The book and adapted movies also inspired 2 TV series. The first was titled Planet of the Apes and began in 1974. It ran from September '74 to December '74, and was canceled due to lack of audience and a failure to compete adequately with other shows on at the time. Due to this, only 14 episodes were created. I found the complete series at my local library and will watch it in the future. If there's enough interest in it, I might review that as well. Leave a comment on this post, leave a post or message on my Facebook page (there is a link to it under the Contact Me tab at the top of the page), or e-mail me and let me know.
After this first series came another. This one ran from September 1975 to December of 1975. It was different from all previous Planet of the Apes media in that it was an animated series. Consisting of only 13 episodes, it is said that it was never fully concluded, but suggested a possible ending. This isn't one I've heard of before. Although it does peak my curiosity quite a bit so I'll look into it some more and see if I can't possibly watch that too.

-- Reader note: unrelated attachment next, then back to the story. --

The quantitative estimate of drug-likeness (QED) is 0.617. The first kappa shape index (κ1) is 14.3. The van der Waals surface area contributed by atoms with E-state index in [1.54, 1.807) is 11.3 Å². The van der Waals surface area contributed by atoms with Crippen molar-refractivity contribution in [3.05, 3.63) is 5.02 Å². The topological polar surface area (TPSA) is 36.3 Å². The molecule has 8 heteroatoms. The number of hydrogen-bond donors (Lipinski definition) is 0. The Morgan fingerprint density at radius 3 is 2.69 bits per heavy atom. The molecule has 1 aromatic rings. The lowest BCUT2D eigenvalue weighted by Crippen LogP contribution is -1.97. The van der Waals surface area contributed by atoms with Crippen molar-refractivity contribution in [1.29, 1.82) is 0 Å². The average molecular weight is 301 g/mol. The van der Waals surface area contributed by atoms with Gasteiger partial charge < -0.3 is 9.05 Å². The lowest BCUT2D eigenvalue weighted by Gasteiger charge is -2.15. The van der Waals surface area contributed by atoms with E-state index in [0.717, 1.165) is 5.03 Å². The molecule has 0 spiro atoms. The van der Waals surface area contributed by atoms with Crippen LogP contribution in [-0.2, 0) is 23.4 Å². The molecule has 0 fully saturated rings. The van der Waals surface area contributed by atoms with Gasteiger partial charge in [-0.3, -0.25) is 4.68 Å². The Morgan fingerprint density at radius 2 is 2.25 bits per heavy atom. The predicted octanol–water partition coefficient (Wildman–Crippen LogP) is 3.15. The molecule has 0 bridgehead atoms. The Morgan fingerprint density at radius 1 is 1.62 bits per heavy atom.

I do believe it is time to start the actual review, now that I've given all the extra information regarding the series.
Planet of the Apes
Author: Pierre Boulle
I had been wanting to read this, but I never picked it up from the library. Then while talking to a friend about the many movies, there was some surprise that I hadn't read the actual book. So I felt that I should read it now instead of later and add yet one more book to my arsenal of literary knowledge. I requested it from the library and started on it immediately. This one took no more than a week, if that. It isn't short, but it keeps you wondering what's going to happen next and makes you remain out of this world.